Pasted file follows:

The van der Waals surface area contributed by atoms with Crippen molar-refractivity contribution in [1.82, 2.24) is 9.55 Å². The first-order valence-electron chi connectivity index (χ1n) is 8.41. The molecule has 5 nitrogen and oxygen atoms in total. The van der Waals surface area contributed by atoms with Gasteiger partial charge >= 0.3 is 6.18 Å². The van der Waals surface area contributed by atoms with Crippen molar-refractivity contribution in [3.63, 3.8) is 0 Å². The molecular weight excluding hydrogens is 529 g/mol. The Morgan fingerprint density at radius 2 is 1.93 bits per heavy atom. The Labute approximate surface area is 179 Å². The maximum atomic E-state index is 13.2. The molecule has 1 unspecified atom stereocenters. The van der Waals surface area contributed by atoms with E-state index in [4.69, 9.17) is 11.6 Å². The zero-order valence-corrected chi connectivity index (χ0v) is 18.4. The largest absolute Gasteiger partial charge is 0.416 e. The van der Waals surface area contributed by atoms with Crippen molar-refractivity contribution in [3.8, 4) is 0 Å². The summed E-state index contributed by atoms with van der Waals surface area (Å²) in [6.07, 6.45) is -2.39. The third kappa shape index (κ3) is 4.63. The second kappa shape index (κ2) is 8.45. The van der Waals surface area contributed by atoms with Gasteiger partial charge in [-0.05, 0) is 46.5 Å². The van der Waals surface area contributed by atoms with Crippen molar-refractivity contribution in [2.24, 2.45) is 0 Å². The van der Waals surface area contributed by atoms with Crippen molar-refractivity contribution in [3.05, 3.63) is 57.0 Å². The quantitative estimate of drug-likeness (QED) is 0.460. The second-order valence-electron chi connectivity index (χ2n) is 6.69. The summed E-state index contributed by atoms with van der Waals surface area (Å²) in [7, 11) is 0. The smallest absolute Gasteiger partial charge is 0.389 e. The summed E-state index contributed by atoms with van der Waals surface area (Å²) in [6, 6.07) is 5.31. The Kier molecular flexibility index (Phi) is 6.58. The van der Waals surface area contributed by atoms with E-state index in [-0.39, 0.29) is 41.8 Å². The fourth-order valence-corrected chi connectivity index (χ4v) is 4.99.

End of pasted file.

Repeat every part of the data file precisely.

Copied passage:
The van der Waals surface area contributed by atoms with Crippen molar-refractivity contribution in [1.82, 2.24) is 9.55 Å². The first-order valence-electron chi connectivity index (χ1n) is 8.41. The molecule has 5 nitrogen and oxygen atoms in total. The van der Waals surface area contributed by atoms with Gasteiger partial charge >= 0.3 is 6.18 Å². The van der Waals surface area contributed by atoms with Crippen molar-refractivity contribution in [3.63, 3.8) is 0 Å². The molecular weight excluding hydrogens is 529 g/mol. The Morgan fingerprint density at radius 2 is 1.93 bits per heavy atom. The Labute approximate surface area is 179 Å². The maximum atomic E-state index is 13.2. The molecule has 1 unspecified atom stereocenters. The van der Waals surface area contributed by atoms with E-state index in [4.69, 9.17) is 11.6 Å². The zero-order valence-corrected chi connectivity index (χ0v) is 18.4. The largest absolute Gasteiger partial charge is 0.416 e. The van der Waals surface area contributed by atoms with Crippen molar-refractivity contribution in [3.8, 4) is 0 Å². The summed E-state index contributed by atoms with van der Waals surface area (Å²) in [6.07, 6.45) is -2.39. The third kappa shape index (κ3) is 4.63. The second kappa shape index (κ2) is 8.45. The van der Waals surface area contributed by atoms with Gasteiger partial charge in [-0.05, 0) is 46.5 Å². The van der Waals surface area contributed by atoms with Crippen molar-refractivity contribution in [2.24, 2.45) is 0 Å². The van der Waals surface area contributed by atoms with Crippen molar-refractivity contribution in [3.05, 3.63) is 57.0 Å². The quantitative estimate of drug-likeness (QED) is 0.460. The second-order valence-electron chi connectivity index (χ2n) is 6.69. The summed E-state index contributed by atoms with van der Waals surface area (Å²) in [7, 11) is 0. The smallest absolute Gasteiger partial charge is 0.389 e. The summed E-state index contributed by atoms with van der Waals surface area (Å²) in [6, 6.07) is 5.31. The Kier molecular flexibility index (Phi) is 6.58. The van der Waals surface area contributed by atoms with E-state index in [-0.39, 0.29) is 41.8 Å². The fourth-order valence-corrected chi connectivity index (χ4v) is 4.99.